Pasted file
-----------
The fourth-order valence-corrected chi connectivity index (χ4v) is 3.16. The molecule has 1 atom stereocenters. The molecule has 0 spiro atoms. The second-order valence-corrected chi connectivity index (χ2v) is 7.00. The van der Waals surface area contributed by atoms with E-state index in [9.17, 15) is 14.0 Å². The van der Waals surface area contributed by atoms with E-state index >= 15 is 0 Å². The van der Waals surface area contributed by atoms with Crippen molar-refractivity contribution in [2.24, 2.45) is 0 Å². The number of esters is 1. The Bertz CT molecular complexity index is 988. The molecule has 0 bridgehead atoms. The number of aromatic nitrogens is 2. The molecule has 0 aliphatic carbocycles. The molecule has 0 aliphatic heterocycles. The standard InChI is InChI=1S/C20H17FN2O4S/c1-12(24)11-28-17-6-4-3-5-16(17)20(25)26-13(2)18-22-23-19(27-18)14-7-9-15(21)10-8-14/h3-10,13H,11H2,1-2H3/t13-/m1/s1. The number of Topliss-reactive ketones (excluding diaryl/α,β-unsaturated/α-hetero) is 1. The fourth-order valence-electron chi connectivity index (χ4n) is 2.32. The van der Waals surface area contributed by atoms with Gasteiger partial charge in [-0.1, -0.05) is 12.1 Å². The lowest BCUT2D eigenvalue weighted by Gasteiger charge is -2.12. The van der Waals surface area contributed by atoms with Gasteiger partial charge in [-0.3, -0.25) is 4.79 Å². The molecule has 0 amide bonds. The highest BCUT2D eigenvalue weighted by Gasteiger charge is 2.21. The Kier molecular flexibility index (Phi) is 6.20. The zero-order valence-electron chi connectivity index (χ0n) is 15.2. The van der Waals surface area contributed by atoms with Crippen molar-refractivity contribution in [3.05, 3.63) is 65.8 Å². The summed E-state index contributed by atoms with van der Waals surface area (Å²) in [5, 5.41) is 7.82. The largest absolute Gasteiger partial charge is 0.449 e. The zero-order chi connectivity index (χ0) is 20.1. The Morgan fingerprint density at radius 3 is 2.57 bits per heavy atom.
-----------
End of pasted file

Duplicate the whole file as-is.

The fourth-order valence-corrected chi connectivity index (χ4v) is 3.16. The molecule has 1 atom stereocenters. The molecule has 0 spiro atoms. The second-order valence-corrected chi connectivity index (χ2v) is 7.00. The van der Waals surface area contributed by atoms with E-state index in [9.17, 15) is 14.0 Å². The van der Waals surface area contributed by atoms with E-state index >= 15 is 0 Å². The van der Waals surface area contributed by atoms with Crippen molar-refractivity contribution in [2.24, 2.45) is 0 Å². The number of esters is 1. The Bertz CT molecular complexity index is 988. The molecule has 0 bridgehead atoms. The number of aromatic nitrogens is 2. The molecule has 0 aliphatic carbocycles. The molecule has 0 aliphatic heterocycles. The standard InChI is InChI=1S/C20H17FN2O4S/c1-12(24)11-28-17-6-4-3-5-16(17)20(25)26-13(2)18-22-23-19(27-18)14-7-9-15(21)10-8-14/h3-10,13H,11H2,1-2H3/t13-/m1/s1. The number of Topliss-reactive ketones (excluding diaryl/α,β-unsaturated/α-hetero) is 1. The fourth-order valence-electron chi connectivity index (χ4n) is 2.32. The van der Waals surface area contributed by atoms with Gasteiger partial charge in [-0.1, -0.05) is 12.1 Å². The lowest BCUT2D eigenvalue weighted by Gasteiger charge is -2.12. The van der Waals surface area contributed by atoms with Gasteiger partial charge in [-0.3, -0.25) is 4.79 Å². The molecule has 0 amide bonds. The highest BCUT2D eigenvalue weighted by Gasteiger charge is 2.21. The Kier molecular flexibility index (Phi) is 6.20. The zero-order valence-electron chi connectivity index (χ0n) is 15.2. The van der Waals surface area contributed by atoms with Crippen molar-refractivity contribution in [3.05, 3.63) is 65.8 Å². The summed E-state index contributed by atoms with van der Waals surface area (Å²) in [5, 5.41) is 7.82. The largest absolute Gasteiger partial charge is 0.449 e. The zero-order chi connectivity index (χ0) is 20.1. The Morgan fingerprint density at radius 3 is 2.57 bits per heavy atom.